Presentation on theme: "EHealth: making it happen HIMAA CONFERENCE 2010 Peter Fleming, NEHTA CEO."— Presentation transcript:
eHealth: making it happen HIMAA CONFERENCE 2010 Peter Fleming, NEHTA CEO
From the National E-Health Strategy eHealth is one of the most important opportunities to: Improve the quality and safety of healthcare Reduce waste and inefficiency Improve continuity and health outcomes for patients
Why we need eHealth Up to one in six (18%) of medical errors are due to inadequate patient information 1 Nearly one in three (30.4%) unplanned hospital admissions in patients over 75 years are associated with medication mistakes 2 1 Australian Institute of Health and Welfare, Australia’s Health 2002. 2 Chan. M, 2001, Internal Medicine Journal, Adverse drug events as a cause of hospital admission in the elderly; 31: 199–205.
Why we need eHealth Up to one in six pathology and diagnostic tests in hospitals are unnecessary duplicates, which cost up to $306 million annually 4 The lack of information sharing and care management for chronic disease sufferers costs the healthcare system up to $1.5 billion a year 5 4 2009 Australian Institute of Health and Welfare and the University of Sydney report, Clare Bayram. 5 Michael Georgeff, Director of e-health research, Monash University, “Technology stalls as worry over confidentiality grows,’ West Australian 11 November 2009.
Economic value of eHealth in 2020 Reduction of errors $2.8 billion Enhanced adherence to best practices $2.3 billion Improved workforce productivity $1.1 billion Eliminating duplication of effort $600 million Better use of infrastructure $600 million Optimal use of pharmaceuticals $200 million Source: Booze & Company Global E-Health Investment Model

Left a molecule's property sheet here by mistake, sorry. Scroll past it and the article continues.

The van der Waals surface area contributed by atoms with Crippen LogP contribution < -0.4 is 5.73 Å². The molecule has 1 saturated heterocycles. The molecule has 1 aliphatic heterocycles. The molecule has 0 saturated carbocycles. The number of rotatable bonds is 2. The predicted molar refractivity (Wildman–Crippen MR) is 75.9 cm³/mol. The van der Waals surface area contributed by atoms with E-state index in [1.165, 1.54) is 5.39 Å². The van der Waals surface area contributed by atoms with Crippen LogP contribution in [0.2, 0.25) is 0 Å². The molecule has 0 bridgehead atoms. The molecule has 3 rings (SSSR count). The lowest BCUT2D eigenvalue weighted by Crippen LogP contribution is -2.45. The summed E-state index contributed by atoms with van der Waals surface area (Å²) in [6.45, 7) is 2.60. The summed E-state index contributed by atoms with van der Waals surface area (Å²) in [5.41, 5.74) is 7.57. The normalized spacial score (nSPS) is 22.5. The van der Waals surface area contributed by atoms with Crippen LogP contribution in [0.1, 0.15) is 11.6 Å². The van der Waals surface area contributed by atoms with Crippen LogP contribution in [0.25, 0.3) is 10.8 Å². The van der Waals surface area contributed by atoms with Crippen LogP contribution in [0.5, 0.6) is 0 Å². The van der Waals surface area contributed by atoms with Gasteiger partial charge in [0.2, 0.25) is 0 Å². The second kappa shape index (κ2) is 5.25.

Personally Controlled Electronic Health Records (PCEHR) Personally Controlled Electronic Health Records (PCEHR) in a Federal Government budget announcement.
NEHTA’s purpose: establish the foundations for eHealth Lead the uptake of eHealth systems of national significance; and coordinate the progression and accelerate the adoption of eHealth by delivering urgently needed integration infrastructure and standards for health information.
How it’s happening Implementation will be a staged approach The HI Service is not “big bang” but incremental Lead sites announced by the Commonwealth will be first to use identifiers and personally controlled electronic health records Implementation projects underway in ACT, NT, Tasmania and Victoria Implementation planning has commenced with Primary Care, Private Hospitals and Aged Care sectors.
How it’s happening Fast followers strategy: To engage with providers including public and private hospitals, GPs, specialists, pharmacists and allied health. National deployment: With enabling legislation and functional support desk mechanisms.
Early adopter sites Brisbane Hunter Valley Melbourne East
Thank you Questions
Software developers have begun implementing specifications for secure eHealth messaging
Box Hill Hospital, Melbourne goes live with eHealth terminology – sending electronic prescriptions and discharge summaries. 99% of Australian pharmaceutical products are now in electronic catalogue
Fewer transcription errors to improve safety
All pathology peak bodies agree to co-operate on standards
Agreement reached on a national format for an eDischarge Summary
Standardised eReferral templates developed
Tender released for the design, build and operations of a National Authentication Service for Health (NASH).